The issue of 'anti war' books really came to a head a couple of years after the publication of GTAT, and by then many considered some of the works we now consider 'classics' as obscene, Northampton Public Library for example banned 'All Quiet on the Western Front' from its shelves, such was the strength of feeling.  It became known as the 'War Books Controversy' with many of the familiar tropes that were trotted out during the centenary promoting the war as a tragic senseless slaughter and doomed men led by drunken officers marched to death by heartless generals to a futile end.  

 

The difference being in 1930 the war was still a recent memory in the lives of millions and many of those who survived had taken part in great historical event which had many more dimensions other than propaganda for peace.

 

Ken

 

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voltaire60
19 hours ago, Matlock1418 said:

 

 

Not wanting to spoil your love life - am I invited too?

and/or should we get back to the main thrust of the thread? - Please!

  I,m not anti-social-the more the merrier- BUT if you nick all the popadoms, you're a dead man!!!

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phil andrade

About forty five years ago I actually encountered Graves in Oxford.  He scarcely gave me a glance, let alone talked to me : but I was in awe of his presence.  He struck me as a very narcissistic person ; for some reason, he makes me think of Jeremy Clarkson !

 

One of the books he wrote which I’m proud to possess is King Jesus, which was published just after the Second World War.  I think that it’s superb.

 

He concludes this extraordinary book with a chapter titled Historical Commentary, which is a kind of disclaimer to allay the charge of hyperbole : his account of the life and death of Jesus is, to say the least, somewhat controversial.  A significant passage on page 353, reads ..I undertake to my readers that every important element in my story is based on some tradition, however tenuous, and that I have taken more than ordinary pains to verify my historical background.

 

I wonder if he wrote that because he was sensitive to the allegation that there was rather too much of the “ tenuous” tradition in GTAT.

 

Phil

 

 

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Matlock1418
On 10/10/2019 at 13:31, Matlock1418 said:

My compare and contrast exercise is shortly due on GTAT 1929/1957

I'm was slow reader whilst doing this - Has now been undertaken, often with both GTAT editions side by side [so I did try hard - well by my literary standards anyway!]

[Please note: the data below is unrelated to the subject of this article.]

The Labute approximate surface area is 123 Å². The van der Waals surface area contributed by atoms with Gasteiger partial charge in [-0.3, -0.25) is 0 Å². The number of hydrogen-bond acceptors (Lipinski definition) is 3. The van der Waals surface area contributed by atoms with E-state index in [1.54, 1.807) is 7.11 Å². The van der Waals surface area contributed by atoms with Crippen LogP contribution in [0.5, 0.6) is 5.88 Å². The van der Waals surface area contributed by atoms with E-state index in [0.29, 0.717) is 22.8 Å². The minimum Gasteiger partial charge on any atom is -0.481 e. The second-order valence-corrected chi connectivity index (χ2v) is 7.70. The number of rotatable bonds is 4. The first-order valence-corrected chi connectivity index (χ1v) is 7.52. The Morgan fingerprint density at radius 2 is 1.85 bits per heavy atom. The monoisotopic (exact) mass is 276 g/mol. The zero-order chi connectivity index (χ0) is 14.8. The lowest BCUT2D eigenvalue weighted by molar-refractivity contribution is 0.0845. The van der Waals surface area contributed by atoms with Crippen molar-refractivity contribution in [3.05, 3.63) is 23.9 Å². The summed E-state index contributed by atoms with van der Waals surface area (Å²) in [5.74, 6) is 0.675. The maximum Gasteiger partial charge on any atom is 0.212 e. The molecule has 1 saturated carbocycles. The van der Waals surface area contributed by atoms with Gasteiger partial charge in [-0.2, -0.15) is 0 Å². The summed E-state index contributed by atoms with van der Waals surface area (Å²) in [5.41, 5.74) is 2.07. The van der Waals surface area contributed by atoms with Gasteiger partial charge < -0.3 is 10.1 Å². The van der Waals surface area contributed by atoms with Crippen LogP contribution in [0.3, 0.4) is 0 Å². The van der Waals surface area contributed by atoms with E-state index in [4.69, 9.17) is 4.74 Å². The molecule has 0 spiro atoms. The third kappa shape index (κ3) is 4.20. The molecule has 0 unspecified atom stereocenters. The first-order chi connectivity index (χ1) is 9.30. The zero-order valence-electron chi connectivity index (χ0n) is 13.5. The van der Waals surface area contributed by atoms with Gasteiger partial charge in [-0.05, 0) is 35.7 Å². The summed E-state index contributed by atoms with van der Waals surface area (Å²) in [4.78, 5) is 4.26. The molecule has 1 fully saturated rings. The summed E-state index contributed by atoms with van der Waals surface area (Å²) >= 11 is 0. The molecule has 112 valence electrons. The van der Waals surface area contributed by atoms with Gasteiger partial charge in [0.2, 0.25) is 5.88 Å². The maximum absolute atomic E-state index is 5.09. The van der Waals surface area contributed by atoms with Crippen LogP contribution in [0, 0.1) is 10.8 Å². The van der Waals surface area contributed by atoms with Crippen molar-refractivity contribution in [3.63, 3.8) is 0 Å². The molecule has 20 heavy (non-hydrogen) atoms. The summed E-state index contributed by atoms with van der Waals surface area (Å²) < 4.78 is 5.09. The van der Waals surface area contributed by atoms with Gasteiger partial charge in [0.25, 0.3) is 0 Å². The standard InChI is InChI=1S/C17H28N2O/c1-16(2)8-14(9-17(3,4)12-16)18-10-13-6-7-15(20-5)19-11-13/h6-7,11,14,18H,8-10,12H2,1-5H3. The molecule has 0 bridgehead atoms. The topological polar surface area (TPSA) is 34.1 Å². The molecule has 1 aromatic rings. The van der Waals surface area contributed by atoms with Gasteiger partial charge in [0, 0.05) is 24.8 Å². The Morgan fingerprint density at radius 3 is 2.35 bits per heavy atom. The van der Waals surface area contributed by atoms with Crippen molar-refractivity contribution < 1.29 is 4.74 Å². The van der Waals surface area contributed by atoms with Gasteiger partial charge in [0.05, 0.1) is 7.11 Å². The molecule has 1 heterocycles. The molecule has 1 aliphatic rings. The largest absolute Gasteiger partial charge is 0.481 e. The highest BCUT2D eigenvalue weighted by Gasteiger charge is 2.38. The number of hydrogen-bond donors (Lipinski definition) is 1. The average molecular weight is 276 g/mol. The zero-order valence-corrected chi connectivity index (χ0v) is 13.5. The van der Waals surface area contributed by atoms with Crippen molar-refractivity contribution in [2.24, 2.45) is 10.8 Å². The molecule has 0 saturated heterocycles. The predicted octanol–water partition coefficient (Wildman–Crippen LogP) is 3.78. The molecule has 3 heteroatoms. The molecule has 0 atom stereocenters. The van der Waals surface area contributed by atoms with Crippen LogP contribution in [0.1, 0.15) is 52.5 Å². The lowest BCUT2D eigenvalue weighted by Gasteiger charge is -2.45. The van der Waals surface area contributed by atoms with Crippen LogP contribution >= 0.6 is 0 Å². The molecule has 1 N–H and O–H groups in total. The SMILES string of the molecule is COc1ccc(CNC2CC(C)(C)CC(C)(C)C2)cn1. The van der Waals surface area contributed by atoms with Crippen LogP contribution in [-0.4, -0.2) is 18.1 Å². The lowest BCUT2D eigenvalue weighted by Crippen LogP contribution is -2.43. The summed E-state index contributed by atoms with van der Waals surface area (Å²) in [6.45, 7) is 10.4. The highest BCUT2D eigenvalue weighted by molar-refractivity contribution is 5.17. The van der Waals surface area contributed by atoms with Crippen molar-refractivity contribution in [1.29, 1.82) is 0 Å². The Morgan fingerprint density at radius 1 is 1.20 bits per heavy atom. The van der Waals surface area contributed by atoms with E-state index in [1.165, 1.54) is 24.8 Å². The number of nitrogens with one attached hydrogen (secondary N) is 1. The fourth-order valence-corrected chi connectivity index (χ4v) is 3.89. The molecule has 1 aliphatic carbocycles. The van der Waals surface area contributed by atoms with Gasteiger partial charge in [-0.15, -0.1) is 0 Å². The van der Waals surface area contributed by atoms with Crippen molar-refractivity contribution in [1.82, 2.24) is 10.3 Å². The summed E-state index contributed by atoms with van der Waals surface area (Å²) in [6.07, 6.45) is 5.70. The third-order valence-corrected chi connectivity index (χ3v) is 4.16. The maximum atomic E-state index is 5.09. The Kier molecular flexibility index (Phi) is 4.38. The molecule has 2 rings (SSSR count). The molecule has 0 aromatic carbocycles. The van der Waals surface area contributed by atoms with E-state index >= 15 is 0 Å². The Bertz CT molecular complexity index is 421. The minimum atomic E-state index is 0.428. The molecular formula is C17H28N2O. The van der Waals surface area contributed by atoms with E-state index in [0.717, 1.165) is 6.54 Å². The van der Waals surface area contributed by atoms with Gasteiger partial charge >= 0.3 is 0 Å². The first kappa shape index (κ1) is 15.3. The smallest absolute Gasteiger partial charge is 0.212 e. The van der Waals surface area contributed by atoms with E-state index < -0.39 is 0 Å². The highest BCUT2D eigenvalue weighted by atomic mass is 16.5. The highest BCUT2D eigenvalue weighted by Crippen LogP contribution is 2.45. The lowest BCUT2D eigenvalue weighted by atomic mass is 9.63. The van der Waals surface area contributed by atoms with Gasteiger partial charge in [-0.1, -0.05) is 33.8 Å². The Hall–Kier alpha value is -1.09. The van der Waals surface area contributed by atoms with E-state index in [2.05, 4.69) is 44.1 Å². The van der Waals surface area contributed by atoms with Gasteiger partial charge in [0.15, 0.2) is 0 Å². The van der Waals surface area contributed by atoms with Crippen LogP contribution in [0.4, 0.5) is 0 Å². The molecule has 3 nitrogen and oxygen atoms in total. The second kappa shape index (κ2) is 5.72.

I'm not trying to do a full compare and contrast here but the 1929 edition did seem much 'fresher' and yet full of idiosyncrasies which often continue into the 1957 edition

On 14/10/2019 at 19:52, phil andrade said:

rather too much of the “ tenuous” tradition in GTAT

Don't know if this would be described as "tenuous tradition" but ... One example seems to be his regiment's title and the of its national adjective used for the RWF in both editions - Welch over Welsh according to Graves.

This seems an approach rooted both in the archaic past and to the then 1929 current [and now] spelling.  A few years of history seem to have been side-stepped by Graves.  Compressing the early RWF regimental history apparently with both early Welch and later Welsh and Welch in its title ... from Childler's reform of 1881 to Army Order 56 of 1920 it appears the regiment should officially have been known as Royal Welsh Fusiliers [reverting to Welch again in 1920] but Graves appears adamant about it being Royal Welch Fusiliers during his time in the RWF.  I wonder how this was viewed by senior officers, inside, and outside, of the RWF

And also other references to historical matters, the RWF 'flash' [King George V is said by Graves to have appreciated this] and mess traditions etc.

Graves, being a declared keen fan of the RWF's historical past and with a later eye on future book sales, one might perhaps see a motive for him using Welch and an traditionalist/nationalistic approach.

The slander of the Cheshire Regiment losing a "Royal" prefix is refuted by many and one that he acknowledges in both editions, but is another delicious author's titbit  - was it really widely believed in in the RWF in 1915/16?  Might its 'colour' have helped sales?

We have already visited the 'machine gun inaccuracies' on tea and tunes.

What facts and fictions there are is hard for me to fully list now [and there are others better at this than me - and I think much previously done] but I think much, possibly most, is to be rather considered 'artistic license', even if not absolute fiction - And yet good for potential sales.

The 1957 edition is much much more considered with virtually every other paragraph reworked in some way it seems, with many deletions and additions too.

The story is familiar with the earlier edition.

In the Prologue however he makes much about the potential for libel in the 1929 edition but I am not really sure how much of this was true at the earlier time and/or just a hype for later book sales.  Others can no doubt better determine.

Both editions seem to get to essentially the same place in the end [in narrative, and in useful cash generation I suspect] - and comparing & contrasting was interesting approach I have never done before.

Both editions were a good & engaging read for me.

I can see why it might be considered a 'classic' - or have I fallen for the sales pitch?

As others have said before - Graves = An author, not a historian - I think/feel sure I would now agree with the former description.

Books written about Graves now await to be read ... I wonder what I will find there.

Edited by Matlock1418

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Muerrisch

Matlock, a few comments for you.

The RWF always used Welch for internal matters, despite Welsh on the Army List, on badges, buttons and colours. The authors of its various regimental histories also clung to it. As Graves himself wrote [private correspondence] "the only organisation that I was proud to belong to was the regiment". For him, it was not a matter of choice to use Welch, but of necessity. Frank Richards also used Welch without  feeling need for explanation.